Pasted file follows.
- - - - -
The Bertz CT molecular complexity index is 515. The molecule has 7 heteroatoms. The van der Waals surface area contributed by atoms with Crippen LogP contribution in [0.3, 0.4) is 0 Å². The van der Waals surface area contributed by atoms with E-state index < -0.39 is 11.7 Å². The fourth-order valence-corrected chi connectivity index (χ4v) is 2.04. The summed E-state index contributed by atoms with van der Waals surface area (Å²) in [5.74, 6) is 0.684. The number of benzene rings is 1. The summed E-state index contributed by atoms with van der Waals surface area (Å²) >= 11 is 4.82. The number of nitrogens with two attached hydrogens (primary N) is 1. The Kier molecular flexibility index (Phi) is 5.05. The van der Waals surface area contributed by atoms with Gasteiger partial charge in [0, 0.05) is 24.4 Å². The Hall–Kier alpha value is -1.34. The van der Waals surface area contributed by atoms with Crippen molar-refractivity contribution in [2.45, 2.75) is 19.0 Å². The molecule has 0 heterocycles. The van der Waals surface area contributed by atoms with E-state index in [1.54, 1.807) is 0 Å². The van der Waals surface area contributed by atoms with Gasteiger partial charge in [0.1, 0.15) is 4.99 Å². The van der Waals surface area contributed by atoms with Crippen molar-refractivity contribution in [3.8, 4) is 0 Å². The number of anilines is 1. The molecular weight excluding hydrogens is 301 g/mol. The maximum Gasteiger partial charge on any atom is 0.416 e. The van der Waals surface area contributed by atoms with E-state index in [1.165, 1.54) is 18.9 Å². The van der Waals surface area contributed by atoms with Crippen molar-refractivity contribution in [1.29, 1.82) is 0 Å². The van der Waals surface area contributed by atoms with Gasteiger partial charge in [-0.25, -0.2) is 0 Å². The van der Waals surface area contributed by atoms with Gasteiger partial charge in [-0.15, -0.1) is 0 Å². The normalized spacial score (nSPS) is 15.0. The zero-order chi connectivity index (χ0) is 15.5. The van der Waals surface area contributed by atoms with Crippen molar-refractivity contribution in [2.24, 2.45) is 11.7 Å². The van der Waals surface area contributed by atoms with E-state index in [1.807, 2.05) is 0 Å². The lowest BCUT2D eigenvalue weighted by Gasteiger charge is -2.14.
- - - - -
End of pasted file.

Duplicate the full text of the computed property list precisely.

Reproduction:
The Bertz CT molecular complexity index is 515. The molecule has 7 heteroatoms. The van der Waals surface area contributed by atoms with Crippen LogP contribution in [0.3, 0.4) is 0 Å². The van der Waals surface area contributed by atoms with E-state index < -0.39 is 11.7 Å². The fourth-order valence-corrected chi connectivity index (χ4v) is 2.04. The summed E-state index contributed by atoms with van der Waals surface area (Å²) in [5.74, 6) is 0.684. The number of benzene rings is 1. The summed E-state index contributed by atoms with van der Waals surface area (Å²) >= 11 is 4.82. The number of nitrogens with two attached hydrogens (primary N) is 1. The Kier molecular flexibility index (Phi) is 5.05. The van der Waals surface area contributed by atoms with Gasteiger partial charge in [0, 0.05) is 24.4 Å². The Hall–Kier alpha value is -1.34. The van der Waals surface area contributed by atoms with Crippen molar-refractivity contribution in [2.45, 2.75) is 19.0 Å². The molecule has 0 heterocycles. The van der Waals surface area contributed by atoms with E-state index in [1.54, 1.807) is 0 Å². The van der Waals surface area contributed by atoms with Gasteiger partial charge in [0.1, 0.15) is 4.99 Å². The van der Waals surface area contributed by atoms with Crippen molar-refractivity contribution in [3.8, 4) is 0 Å². The number of anilines is 1. The molecular weight excluding hydrogens is 301 g/mol. The maximum Gasteiger partial charge on any atom is 0.416 e. The van der Waals surface area contributed by atoms with E-state index in [1.165, 1.54) is 18.9 Å². The van der Waals surface area contributed by atoms with Crippen molar-refractivity contribution in [1.29, 1.82) is 0 Å². The van der Waals surface area contributed by atoms with Gasteiger partial charge in [-0.25, -0.2) is 0 Å². The van der Waals surface area contributed by atoms with Gasteiger partial charge in [-0.15, -0.1) is 0 Å². The normalized spacial score (nSPS) is 15.0. The zero-order chi connectivity index (χ0) is 15.5. The van der Waals surface area contributed by atoms with Crippen molar-refractivity contribution in [2.24, 2.45) is 11.7 Å². The van der Waals surface area contributed by atoms with E-state index in [1.807, 2.05) is 0 Å². The lowest BCUT2D eigenvalue weighted by Gasteiger charge is -2.14.